Humans do have a finite period to live so of course in any given year, just like everyone else, writers die. It is hard for us as readers to face the fact that a particular style of plot, a beloved group of characters, or a unique take on events will never be created again.
Today on Library Moments Sherrill Sherwood, Erin Kernohan-Berning and I will each talk about the work of a writer who died in 2015.
Sherrill Sherwood, Collections Development: Bestselling British crime writer Ruth Rendell, who wrote over 60 books in a career spanning five decades, died at the age of 85 this year. Rendell started out as a journalist, writing feature copy for a local paper, but was forced to resign after reportedly inventing stories. Her first published novel came after she submitted a comedy of intrigue to a publisher who did not like it and asked if she had anything else. She gave him the manuscript of a detective Wexford story that was gathering dust in a drawer and it was published. Chief Inspector Wexford turned out to be her most famous creation. Rendell was awarded four Gold Daggers and a Diamond Dagger from England’s prestigious Crime Writers’ Association, as well as three Edgar Awards from the Mystery Writers of America. In 1997, she was appointed a baroness by Queen Elizabeth II on the recommendation of then Prime Minister Tony Blair, and became a member of the House of Lords. In the late 1980s, Rendell started publishing under a pen name, Barbara Vine, in part to distinguish her work. Author Peter Robinson, in a contribution to the Globe and Mail, said this about her passing;
When Ruth Rendell died on May 2, it meant that we lost two of our finest crime writers in less than six months. Ruth and P.D. James, who died last November, were good friends, though they sat on opposite sides of the House of Lords. Both had started publishing crime fiction in the early sixties, and both had tremendous influence on the next generation. Without them, crime writing today would not be as vibrant, as exciting or as relevant as it is.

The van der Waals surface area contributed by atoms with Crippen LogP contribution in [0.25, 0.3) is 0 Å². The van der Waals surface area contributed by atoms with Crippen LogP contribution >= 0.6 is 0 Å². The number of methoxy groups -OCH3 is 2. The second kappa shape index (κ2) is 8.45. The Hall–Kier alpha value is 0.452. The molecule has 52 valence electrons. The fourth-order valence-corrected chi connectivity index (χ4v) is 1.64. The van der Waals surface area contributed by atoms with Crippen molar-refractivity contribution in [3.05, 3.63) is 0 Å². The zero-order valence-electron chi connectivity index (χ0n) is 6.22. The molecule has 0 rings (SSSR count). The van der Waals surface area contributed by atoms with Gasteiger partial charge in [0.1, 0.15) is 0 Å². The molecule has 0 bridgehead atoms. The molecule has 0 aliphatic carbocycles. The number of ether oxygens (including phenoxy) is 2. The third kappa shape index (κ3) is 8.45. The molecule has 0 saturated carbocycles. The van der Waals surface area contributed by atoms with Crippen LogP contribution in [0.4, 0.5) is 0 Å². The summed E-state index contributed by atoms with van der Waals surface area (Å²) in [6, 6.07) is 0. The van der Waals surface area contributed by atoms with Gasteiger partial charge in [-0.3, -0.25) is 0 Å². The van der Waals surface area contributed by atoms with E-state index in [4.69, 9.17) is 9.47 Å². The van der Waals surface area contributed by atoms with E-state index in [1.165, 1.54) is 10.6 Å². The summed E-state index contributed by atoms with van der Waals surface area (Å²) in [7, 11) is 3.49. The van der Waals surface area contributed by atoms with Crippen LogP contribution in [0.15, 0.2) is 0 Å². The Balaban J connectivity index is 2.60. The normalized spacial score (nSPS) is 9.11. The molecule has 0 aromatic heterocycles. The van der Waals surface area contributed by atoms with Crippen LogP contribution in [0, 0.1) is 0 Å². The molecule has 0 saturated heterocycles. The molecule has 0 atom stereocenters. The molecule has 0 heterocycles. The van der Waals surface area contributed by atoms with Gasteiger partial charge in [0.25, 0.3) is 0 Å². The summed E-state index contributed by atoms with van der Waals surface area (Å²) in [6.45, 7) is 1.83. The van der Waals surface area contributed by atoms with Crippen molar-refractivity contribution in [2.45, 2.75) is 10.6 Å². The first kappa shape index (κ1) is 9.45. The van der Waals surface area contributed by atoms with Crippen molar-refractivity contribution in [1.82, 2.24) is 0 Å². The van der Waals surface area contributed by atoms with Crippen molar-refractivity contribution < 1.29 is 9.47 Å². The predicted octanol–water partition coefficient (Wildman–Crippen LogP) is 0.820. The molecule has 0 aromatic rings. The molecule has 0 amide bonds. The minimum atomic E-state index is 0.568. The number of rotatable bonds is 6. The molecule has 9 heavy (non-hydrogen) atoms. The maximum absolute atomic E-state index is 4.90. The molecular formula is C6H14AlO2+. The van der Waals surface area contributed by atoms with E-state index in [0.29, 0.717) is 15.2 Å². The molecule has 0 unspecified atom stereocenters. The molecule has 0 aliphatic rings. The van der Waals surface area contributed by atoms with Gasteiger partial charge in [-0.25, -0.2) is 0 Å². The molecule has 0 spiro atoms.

Ruth Rendell’s final novel, Dark Corners, is scheduled for publication in October 2015.
Erin Kernohan, Branch Services Librarian: When Ann Rule was volunteering at a suicide crisis hotline in Seattle in 1971, she had no idea the man who worked beside her would become one of America’s most notorious serial killers. The man she developed a friendship with and described as a decent all-American boy who would walk her to her car at night, was Ted Bundy. At that point in her career, Rule was writing under the pen name Andy Stack for True Detective magazine. When women started disappearing in 1974, she landed a $10,000 book deal to write about the disappearances, but with no intention to publish unless the killer was found. Through the 70s, Rule and Bundy remained friends, up until he was tried and sentenced in 1979. The resulting book was The Stranger Beside Me, published in 1980 and numbering 32 editions, and considered by many to be the definitive biography of Ted Bundy.
Ann Rule went on to write many true crime novels, but never really escaped the shadow of her first. While not considered a great writer, she tapped into a part of the human psyche that is fascinated with crime. Ann Rule was not immune to controversy: up until her death she was embroiled in a defamation lawsuit relating to criticisms of one of her books, and many were troubled by the idea of profiting off of other people’s tragedies – including Rule herself. Despite this, she redefined the True Crime genre, and had a very loyal readership. Ann Rule died on July 26th, 2015 at the age of 83.
Bessie: Ivan Doig died of cancer at his Seattle home on Thursday, April 9, 2015, he was 75. He grew up in Montana to homesteader parents and settling the west is a prominent theme in his fiction. His first novel came out in 1982 and over a thirty-three year span he published sixteen novels, four of those during his illness in his last eight years of life. I have enjoyed Doig’s novels including the The Whistling Season which begins with a newspaper ad “Can’t cook but doesn’t bite. A-1 housekeeper, sound morals, exceptional disposition” the ad draws the attention of widower Oliver Milliron in the fall of 1909. And so begins the unforgettable season that deposits the non-cooking, non-biting, ever-whistling Rose Llewellyn and her font-of-knowledge brother, Morris Morgan, in Marias Coulee, Montana. Work Song picks up with Morris Morgan ten years later in Butte, Montana where he helps to sooth tensions between the mining company and its workers. Doig’s final novel is called Last Bus to Wisdom and was inspired by a cross-country trip he took as a boy in the summer of 1951, it will be published this week and I look forward to reading it.
I wonder if as readers we cherish a book more when we know it’s the last one? We will be able to test that theory with both Doig and Rendell having books still to come out. Thank you for listening here on 100.9 CanoeFM.
*Originally aired on 100.9 CANOE FM, August 16th – August 22nd, 2015.